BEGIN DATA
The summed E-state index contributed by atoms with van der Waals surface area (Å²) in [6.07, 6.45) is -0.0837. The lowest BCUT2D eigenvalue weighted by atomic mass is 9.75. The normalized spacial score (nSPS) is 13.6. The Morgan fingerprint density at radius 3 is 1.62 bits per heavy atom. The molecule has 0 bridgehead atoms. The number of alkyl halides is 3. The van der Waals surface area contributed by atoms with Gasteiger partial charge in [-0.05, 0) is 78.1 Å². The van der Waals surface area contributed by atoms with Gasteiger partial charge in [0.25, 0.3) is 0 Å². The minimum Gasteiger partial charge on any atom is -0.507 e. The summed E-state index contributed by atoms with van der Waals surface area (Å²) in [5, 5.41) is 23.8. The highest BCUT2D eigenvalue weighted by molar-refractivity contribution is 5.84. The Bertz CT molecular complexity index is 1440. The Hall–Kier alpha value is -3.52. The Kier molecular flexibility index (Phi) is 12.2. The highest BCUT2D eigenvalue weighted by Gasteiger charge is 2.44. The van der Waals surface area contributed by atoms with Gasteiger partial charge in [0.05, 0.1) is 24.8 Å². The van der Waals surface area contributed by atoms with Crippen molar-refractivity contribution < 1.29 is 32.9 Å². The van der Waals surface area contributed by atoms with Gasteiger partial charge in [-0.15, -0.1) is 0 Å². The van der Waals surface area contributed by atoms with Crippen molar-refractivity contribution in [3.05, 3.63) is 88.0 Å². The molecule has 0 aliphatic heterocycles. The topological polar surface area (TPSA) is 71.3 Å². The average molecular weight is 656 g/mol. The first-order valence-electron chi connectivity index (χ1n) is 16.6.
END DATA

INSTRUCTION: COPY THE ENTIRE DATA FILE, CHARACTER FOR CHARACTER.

The summed E-state index contributed by atoms with van der Waals surface area (Å²) in [6.07, 6.45) is -0.0837. The lowest BCUT2D eigenvalue weighted by atomic mass is 9.75. The normalized spacial score (nSPS) is 13.6. The Morgan fingerprint density at radius 3 is 1.62 bits per heavy atom. The molecule has 0 bridgehead atoms. The number of alkyl halides is 3. The van der Waals surface area contributed by atoms with Gasteiger partial charge in [-0.05, 0) is 78.1 Å². The van der Waals surface area contributed by atoms with Gasteiger partial charge in [0.25, 0.3) is 0 Å². The minimum Gasteiger partial charge on any atom is -0.507 e. The summed E-state index contributed by atoms with van der Waals surface area (Å²) in [5, 5.41) is 23.8. The highest BCUT2D eigenvalue weighted by molar-refractivity contribution is 5.84. The Bertz CT molecular complexity index is 1440. The Hall–Kier alpha value is -3.52. The Kier molecular flexibility index (Phi) is 12.2. The highest BCUT2D eigenvalue weighted by Gasteiger charge is 2.44. The van der Waals surface area contributed by atoms with Gasteiger partial charge in [0.05, 0.1) is 24.8 Å². The van der Waals surface area contributed by atoms with Crippen molar-refractivity contribution < 1.29 is 32.9 Å². The van der Waals surface area contributed by atoms with Gasteiger partial charge in [-0.15, -0.1) is 0 Å². The van der Waals surface area contributed by atoms with Crippen molar-refractivity contribution in [3.05, 3.63) is 88.0 Å². The molecule has 0 aliphatic heterocycles. The topological polar surface area (TPSA) is 71.3 Å². The average molecular weight is 656 g/mol. The first-order valence-electron chi connectivity index (χ1n) is 16.6.